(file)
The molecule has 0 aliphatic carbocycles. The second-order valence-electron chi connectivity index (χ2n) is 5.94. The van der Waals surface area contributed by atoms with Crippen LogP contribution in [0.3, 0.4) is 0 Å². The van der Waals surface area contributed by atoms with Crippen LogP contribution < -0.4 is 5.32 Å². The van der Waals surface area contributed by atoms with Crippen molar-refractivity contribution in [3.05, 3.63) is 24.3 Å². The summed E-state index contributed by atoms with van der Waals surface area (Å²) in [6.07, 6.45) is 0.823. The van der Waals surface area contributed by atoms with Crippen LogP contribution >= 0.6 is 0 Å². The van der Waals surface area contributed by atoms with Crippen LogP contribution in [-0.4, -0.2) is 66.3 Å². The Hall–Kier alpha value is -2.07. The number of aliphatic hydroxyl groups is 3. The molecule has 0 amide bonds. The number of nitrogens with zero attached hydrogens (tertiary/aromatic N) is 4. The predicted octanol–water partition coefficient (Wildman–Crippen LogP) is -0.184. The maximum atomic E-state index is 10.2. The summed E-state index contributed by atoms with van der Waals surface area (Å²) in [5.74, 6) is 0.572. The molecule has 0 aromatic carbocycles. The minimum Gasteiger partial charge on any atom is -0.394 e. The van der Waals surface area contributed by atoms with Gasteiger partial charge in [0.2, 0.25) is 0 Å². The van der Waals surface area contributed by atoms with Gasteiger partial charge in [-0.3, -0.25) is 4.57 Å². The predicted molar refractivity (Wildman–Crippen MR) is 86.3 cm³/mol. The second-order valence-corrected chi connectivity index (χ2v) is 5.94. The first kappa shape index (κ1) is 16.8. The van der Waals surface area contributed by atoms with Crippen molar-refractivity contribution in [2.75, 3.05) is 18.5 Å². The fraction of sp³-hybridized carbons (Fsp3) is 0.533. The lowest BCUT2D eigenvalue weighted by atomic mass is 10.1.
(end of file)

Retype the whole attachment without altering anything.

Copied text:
The molecule has 0 aliphatic carbocycles. The second-order valence-electron chi connectivity index (χ2n) is 5.94. The van der Waals surface area contributed by atoms with Crippen LogP contribution in [0.3, 0.4) is 0 Å². The van der Waals surface area contributed by atoms with Crippen LogP contribution < -0.4 is 5.32 Å². The van der Waals surface area contributed by atoms with Crippen molar-refractivity contribution in [3.05, 3.63) is 24.3 Å². The summed E-state index contributed by atoms with van der Waals surface area (Å²) in [6.07, 6.45) is 0.823. The van der Waals surface area contributed by atoms with Crippen LogP contribution >= 0.6 is 0 Å². The van der Waals surface area contributed by atoms with Crippen LogP contribution in [-0.4, -0.2) is 66.3 Å². The Hall–Kier alpha value is -2.07. The number of aliphatic hydroxyl groups is 3. The molecule has 0 amide bonds. The number of nitrogens with zero attached hydrogens (tertiary/aromatic N) is 4. The predicted octanol–water partition coefficient (Wildman–Crippen LogP) is -0.184. The maximum atomic E-state index is 10.2. The summed E-state index contributed by atoms with van der Waals surface area (Å²) in [5.74, 6) is 0.572. The molecule has 0 aromatic carbocycles. The minimum Gasteiger partial charge on any atom is -0.394 e. The van der Waals surface area contributed by atoms with Gasteiger partial charge in [0.2, 0.25) is 0 Å². The van der Waals surface area contributed by atoms with Gasteiger partial charge in [-0.3, -0.25) is 4.57 Å². The predicted molar refractivity (Wildman–Crippen MR) is 86.3 cm³/mol. The second-order valence-corrected chi connectivity index (χ2v) is 5.94. The first kappa shape index (κ1) is 16.8. The van der Waals surface area contributed by atoms with Crippen molar-refractivity contribution in [2.75, 3.05) is 18.5 Å². The fraction of sp³-hybridized carbons (Fsp3) is 0.533. The lowest BCUT2D eigenvalue weighted by atomic mass is 10.1.